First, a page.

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Minipoll: BUSH OR KERRY ?

Minipoll: BUSH OR KERRY ?


  • Total voters
    87
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Maryann

SGF, Supreme Grumble Framer
It's a dead heat at this point.(Kerry 3 - Bush 3)
I demand a recount!

No matter who your choice is - get out and vote in two weeks.
 

Dermot

SGF, Supreme Grumble Framer
This article from the “Sunday Times” last Sunday was not enough to change my mind…..but it gave me food for thought…..a well written and balanced article….please read the whole article…it is in my view one of the best and most balanced articles I have seen about the up coming election….though you do have to bear in mind that the “Sunday Times” is owned by Rupert Murdoch………never the less this article is well written
_________________________________________

I'm a Democrat for Bush
Sarah Baxter is a life-long Labour voter in Britain and a registered Democrat in the United States. So how come she wants George W Bush to remain president?
http://www.timesonline.co.uk/article/0,,2092-1312869,00.html
 

Dancinbaer

SGF, Supreme Grumble Framer
I decided to take this pole a little more serious so I voted for one of the two real canidates, but Micky Mouse was very tempting considering the choices.
 

Bill Henry-

SPFG, Supreme Picture Framing God
Sarah Baxter is a life-long Labour voter in Britain and a registered Democrat in the United States.
<font size="-1" face="verdana,arial,helv">Neat trick! How does she get away with voting in two countries?
 

Dermot

SGF, Supreme Grumble Framer
Originally posted by Bill Henry:
</font><blockquote>quote:</font><hr /><font size="-1" face="verdana,arial,helv"> Sarah Baxter is a life-long Labour voter in Britain and a registered Democrat in the United States.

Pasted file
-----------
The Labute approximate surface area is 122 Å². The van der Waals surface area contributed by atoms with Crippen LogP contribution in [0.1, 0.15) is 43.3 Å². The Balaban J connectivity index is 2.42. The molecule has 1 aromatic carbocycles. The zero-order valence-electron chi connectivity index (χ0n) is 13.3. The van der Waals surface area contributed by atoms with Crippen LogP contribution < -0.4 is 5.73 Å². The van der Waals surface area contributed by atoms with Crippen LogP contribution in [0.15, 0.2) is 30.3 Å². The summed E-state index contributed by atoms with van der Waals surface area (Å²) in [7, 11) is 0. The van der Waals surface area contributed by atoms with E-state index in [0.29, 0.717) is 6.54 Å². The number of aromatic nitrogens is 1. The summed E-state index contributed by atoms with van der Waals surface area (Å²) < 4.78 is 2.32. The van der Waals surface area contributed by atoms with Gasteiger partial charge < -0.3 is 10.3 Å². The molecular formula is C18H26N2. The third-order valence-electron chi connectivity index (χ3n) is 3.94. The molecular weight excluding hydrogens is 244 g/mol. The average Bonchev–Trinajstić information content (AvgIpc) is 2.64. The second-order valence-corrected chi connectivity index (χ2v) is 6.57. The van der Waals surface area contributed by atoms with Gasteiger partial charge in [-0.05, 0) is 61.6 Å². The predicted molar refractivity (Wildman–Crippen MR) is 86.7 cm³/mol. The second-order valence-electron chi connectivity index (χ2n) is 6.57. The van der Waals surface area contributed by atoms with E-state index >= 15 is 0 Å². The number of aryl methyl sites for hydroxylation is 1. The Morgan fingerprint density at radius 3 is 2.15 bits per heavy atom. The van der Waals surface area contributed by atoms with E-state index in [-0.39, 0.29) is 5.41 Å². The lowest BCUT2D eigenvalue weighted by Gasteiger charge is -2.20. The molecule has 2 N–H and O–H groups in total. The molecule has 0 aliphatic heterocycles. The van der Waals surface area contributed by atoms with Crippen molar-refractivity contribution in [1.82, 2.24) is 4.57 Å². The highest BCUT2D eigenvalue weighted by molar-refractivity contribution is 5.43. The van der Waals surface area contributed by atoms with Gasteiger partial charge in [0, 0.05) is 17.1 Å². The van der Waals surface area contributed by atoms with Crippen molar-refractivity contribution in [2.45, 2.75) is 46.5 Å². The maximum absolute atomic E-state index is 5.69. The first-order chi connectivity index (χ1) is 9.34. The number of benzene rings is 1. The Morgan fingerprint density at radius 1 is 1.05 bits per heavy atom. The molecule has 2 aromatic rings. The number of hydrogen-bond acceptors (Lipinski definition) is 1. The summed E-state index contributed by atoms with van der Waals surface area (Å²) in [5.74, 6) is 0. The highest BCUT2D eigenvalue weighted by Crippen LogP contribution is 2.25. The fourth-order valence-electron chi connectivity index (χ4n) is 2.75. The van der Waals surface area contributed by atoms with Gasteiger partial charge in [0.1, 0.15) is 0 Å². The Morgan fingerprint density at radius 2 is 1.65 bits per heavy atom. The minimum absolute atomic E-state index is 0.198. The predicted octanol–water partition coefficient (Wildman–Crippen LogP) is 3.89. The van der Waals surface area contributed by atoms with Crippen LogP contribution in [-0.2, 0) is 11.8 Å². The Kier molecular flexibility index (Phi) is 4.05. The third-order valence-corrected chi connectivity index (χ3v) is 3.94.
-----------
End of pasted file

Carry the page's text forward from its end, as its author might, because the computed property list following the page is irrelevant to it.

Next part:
<font size="-1" face="verdana,arial,helv">Neat trick! How does she get away with voting in two countries? </font>[/QUOTE]<font size="-1" face="verdana,arial,helv">Bill I asked for the article to be read in full………… the the answer is in there…………….. and yes Bill it is possible to vote in two countries……. one of my daughters can vote in Ireland and the US
 

framah

PFG, Picture Framing God
Actually. What she says is that she is voting in the US for the first time. My father had dual citizenship in the US and Canada. If he decided to vote in one country, he automatically lost his citizenship in the other country. As far as I know that is how it is. It would be interesting to find out if the laws have changed.
 

framah

PFG, Picture Framing God
Here is what I found about this.

Losing citizenship

Voting in a foreign election, serving in a foreign army, or swearing allegiance to a foreign government used to be automatic grounds for losing U.S. citizenship. But a 5-4 decision by the U.S. Supreme Court in 1967 made it all but impossible for someone to lose U.S. citizenship unless he or she wants to give it up.

The case involved a naturalized American citizen originally from Poland, who moved to Israel in 1950. Beys Afroyim tried to get his U.S. passport renewed in 1960, but the State Department turned him down. Afroyim had voted in Israeli elections, which meant he had automatically lost his U.S. citizenship, the department said.

The Supreme Court said the 14th Amendment effectively elevated citizenship to a constitutional right and ruled that it can be lost only if renounced.


Too bad my Father didn't know this before he died. He opted not to vote so he could retain his dual citizenship.

Now we know how she can vote in both places.

Personally, I don't think it's right. Pick a country and if you claim it as your primary residence then you can vote there. You shouldn't be able to vote in both places.
 

Jim Miller

SPFG, Supreme Picture Framing God
Originally posted by framah:
... Now we know how she can vote in both places. Personally, I don't think it's right. Pick a country and if you claim it as your primary residence then you can vote there. You shouldn't be able to vote in both places.